01/02/2012 - 10:02

Rosario emerges as GESB chief

01/02/2012 - 10:02


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Rosario emerges as GESB chief
MAKING THE MOVE: Howard Rosario says his move to a new role with GESB has been serendipitous. Photo: Grant Currall

THERE is no doubt the superannuation talent pool in Western Australian is pretty small.

Proof of that lies in the appointment as GESB CEO of Howard Rosario, who was until last year the head of the only other major super fund based in Perth, Westscheme, until it merged with big national player AusSuper on June 30.

Mr Rosario this week described his move to the new role as serendipitous. Who would have thought that, after 18 years running the state’s second biggest super fund, the role at WA’s biggest super fund would become vacant just as he found himself looking for a new job?

While it is unclear just how many candidates there were for the position, it is unlikely many locals had experience at the helm of a big super fund, albeit a relatively small one by national standards. At $3.4 billion, Westscheme was only about one quarter of the size of GESB, the state government employees’ superannuation fund.

But Mr Rosario’s background includes more than just running a superannuation fund. The past few years at Westscheme have involved the merger with AusSuper, a change management role that will be useful as GESB confronts its own challenges.

Mr Rosario’s experience with such strategic shifts is not isolated to superannuation. In the late 1980s, before he joined Westscheme, the federal government employed him as CEO of the authority running phosphate mining on Christmas Island.

When it was decided to shut the mine down, Mr Rosario’s role was to oversee that tricky process, as phosphate was the island’s big employer.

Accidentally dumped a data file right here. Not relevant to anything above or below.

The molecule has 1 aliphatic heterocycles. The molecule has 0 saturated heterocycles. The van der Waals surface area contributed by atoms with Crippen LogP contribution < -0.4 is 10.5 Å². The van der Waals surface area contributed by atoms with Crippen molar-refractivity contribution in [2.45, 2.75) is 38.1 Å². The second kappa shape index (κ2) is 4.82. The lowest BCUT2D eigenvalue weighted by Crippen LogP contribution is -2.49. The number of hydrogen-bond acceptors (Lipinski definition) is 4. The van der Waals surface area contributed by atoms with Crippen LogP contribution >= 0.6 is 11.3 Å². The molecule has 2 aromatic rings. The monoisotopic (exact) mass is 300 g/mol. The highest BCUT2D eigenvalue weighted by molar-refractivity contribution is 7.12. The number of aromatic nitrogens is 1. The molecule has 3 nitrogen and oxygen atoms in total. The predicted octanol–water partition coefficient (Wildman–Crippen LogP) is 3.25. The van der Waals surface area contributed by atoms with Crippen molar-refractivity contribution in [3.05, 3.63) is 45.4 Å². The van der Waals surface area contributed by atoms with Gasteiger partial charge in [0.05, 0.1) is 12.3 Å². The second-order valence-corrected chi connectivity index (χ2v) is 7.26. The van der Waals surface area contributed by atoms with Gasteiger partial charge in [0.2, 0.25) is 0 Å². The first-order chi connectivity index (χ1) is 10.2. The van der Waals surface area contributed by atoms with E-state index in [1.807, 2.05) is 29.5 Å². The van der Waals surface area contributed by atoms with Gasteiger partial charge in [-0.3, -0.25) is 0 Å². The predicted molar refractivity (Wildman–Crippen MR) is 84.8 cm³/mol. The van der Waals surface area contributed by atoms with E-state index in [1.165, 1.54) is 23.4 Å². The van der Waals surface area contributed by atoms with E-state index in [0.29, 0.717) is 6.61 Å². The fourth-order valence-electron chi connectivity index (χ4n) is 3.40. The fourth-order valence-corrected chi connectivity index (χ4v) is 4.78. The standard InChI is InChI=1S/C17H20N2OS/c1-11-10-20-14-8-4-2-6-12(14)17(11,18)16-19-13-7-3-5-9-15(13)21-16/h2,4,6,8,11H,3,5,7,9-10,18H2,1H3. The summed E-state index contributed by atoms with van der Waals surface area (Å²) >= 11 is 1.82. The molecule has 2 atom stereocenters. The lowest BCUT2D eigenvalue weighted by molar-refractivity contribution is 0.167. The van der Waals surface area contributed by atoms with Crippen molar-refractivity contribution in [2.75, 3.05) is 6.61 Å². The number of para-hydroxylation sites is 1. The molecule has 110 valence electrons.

The WA government currently has plans to reform public servants’ superannuation, allowing its employees to choose their own super fund.

That move is expected to drastically alter the GESB operation.

That proposed change is vastly different from the privatisation, which almost went ahead in 2008 under the former state Labor government. The process was stopped due to concerns about the cost to taxpayers, a figure later to be estimated at as much as $467 million.

After closing off the privatisation option, the conservative state government made significant changes to the GESB board. In April last year, long-running GESB CEO Michele Dolin left the business and has since joined property developer Peet as chief financial officer.

That created the vacancy Mr Rosario has now filled.

“I know the pool in Perth is small,” Mr Rosario said, acknowledging that he did not expect to be running a major superannuation fund again when he deliberately chose to step away from Westscheme after the merger process was complete.

This decision, he said, was about ensuring there was no perception that he might be acting in anyone’s interests but the members.

“I always thought that if I had been in Sydney or Melbourne I could have had those (CEO) aspirations legitimately,” Mr Rosario said.

Mr Rosario took over GESB this week from acting-CEOs Fabian Ross and Larry Rudman. 

GESB chairman John Langoulant said the GESB CEO role was critical in overseeing the implementation of choice of superannuation fund for public sector employees and the possible move by GESB towards being a greater procurer of superannuation services.


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